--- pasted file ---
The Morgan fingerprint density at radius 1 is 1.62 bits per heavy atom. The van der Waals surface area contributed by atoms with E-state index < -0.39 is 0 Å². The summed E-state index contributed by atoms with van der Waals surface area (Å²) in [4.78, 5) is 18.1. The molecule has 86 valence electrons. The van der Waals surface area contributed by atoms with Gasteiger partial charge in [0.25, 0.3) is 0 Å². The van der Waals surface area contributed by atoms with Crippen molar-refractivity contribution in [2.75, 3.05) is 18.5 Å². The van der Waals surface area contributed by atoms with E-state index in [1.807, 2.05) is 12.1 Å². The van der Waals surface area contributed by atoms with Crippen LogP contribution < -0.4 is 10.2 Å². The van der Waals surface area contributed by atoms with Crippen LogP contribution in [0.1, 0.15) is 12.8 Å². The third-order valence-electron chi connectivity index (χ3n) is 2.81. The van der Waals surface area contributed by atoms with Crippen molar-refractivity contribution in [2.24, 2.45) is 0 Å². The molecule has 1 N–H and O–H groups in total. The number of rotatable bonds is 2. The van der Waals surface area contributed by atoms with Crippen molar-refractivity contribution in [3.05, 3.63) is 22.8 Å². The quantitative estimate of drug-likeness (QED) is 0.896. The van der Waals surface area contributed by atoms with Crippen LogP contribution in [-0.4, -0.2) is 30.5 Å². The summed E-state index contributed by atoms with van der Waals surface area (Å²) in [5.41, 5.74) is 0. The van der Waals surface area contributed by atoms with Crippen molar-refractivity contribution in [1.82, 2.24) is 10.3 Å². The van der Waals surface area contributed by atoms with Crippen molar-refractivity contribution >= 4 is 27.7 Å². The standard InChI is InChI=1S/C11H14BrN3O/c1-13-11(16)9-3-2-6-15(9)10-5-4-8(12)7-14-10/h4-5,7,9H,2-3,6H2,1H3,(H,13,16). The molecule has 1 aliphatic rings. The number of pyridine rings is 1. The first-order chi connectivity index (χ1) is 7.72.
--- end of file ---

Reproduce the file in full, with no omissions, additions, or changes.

The Morgan fingerprint density at radius 1 is 1.62 bits per heavy atom. The van der Waals surface area contributed by atoms with E-state index < -0.39 is 0 Å². The summed E-state index contributed by atoms with van der Waals surface area (Å²) in [4.78, 5) is 18.1. The molecule has 86 valence electrons. The van der Waals surface area contributed by atoms with Gasteiger partial charge in [0.25, 0.3) is 0 Å². The van der Waals surface area contributed by atoms with Crippen molar-refractivity contribution in [2.75, 3.05) is 18.5 Å². The van der Waals surface area contributed by atoms with E-state index in [1.807, 2.05) is 12.1 Å². The van der Waals surface area contributed by atoms with Crippen LogP contribution < -0.4 is 10.2 Å². The van der Waals surface area contributed by atoms with Crippen LogP contribution in [0.1, 0.15) is 12.8 Å². The third-order valence-electron chi connectivity index (χ3n) is 2.81. The van der Waals surface area contributed by atoms with Crippen molar-refractivity contribution in [2.24, 2.45) is 0 Å². The molecule has 1 N–H and O–H groups in total. The number of rotatable bonds is 2. The van der Waals surface area contributed by atoms with Crippen molar-refractivity contribution in [3.05, 3.63) is 22.8 Å². The quantitative estimate of drug-likeness (QED) is 0.896. The van der Waals surface area contributed by atoms with Crippen LogP contribution in [-0.4, -0.2) is 30.5 Å². The summed E-state index contributed by atoms with van der Waals surface area (Å²) in [5.41, 5.74) is 0. The van der Waals surface area contributed by atoms with Crippen molar-refractivity contribution in [1.82, 2.24) is 10.3 Å². The van der Waals surface area contributed by atoms with Crippen molar-refractivity contribution >= 4 is 27.7 Å². The standard InChI is InChI=1S/C11H14BrN3O/c1-13-11(16)9-3-2-6-15(9)10-5-4-8(12)7-14-10/h4-5,7,9H,2-3,6H2,1H3,(H,13,16). The molecule has 1 aliphatic rings. The number of pyridine rings is 1. The first-order chi connectivity index (χ1) is 7.72.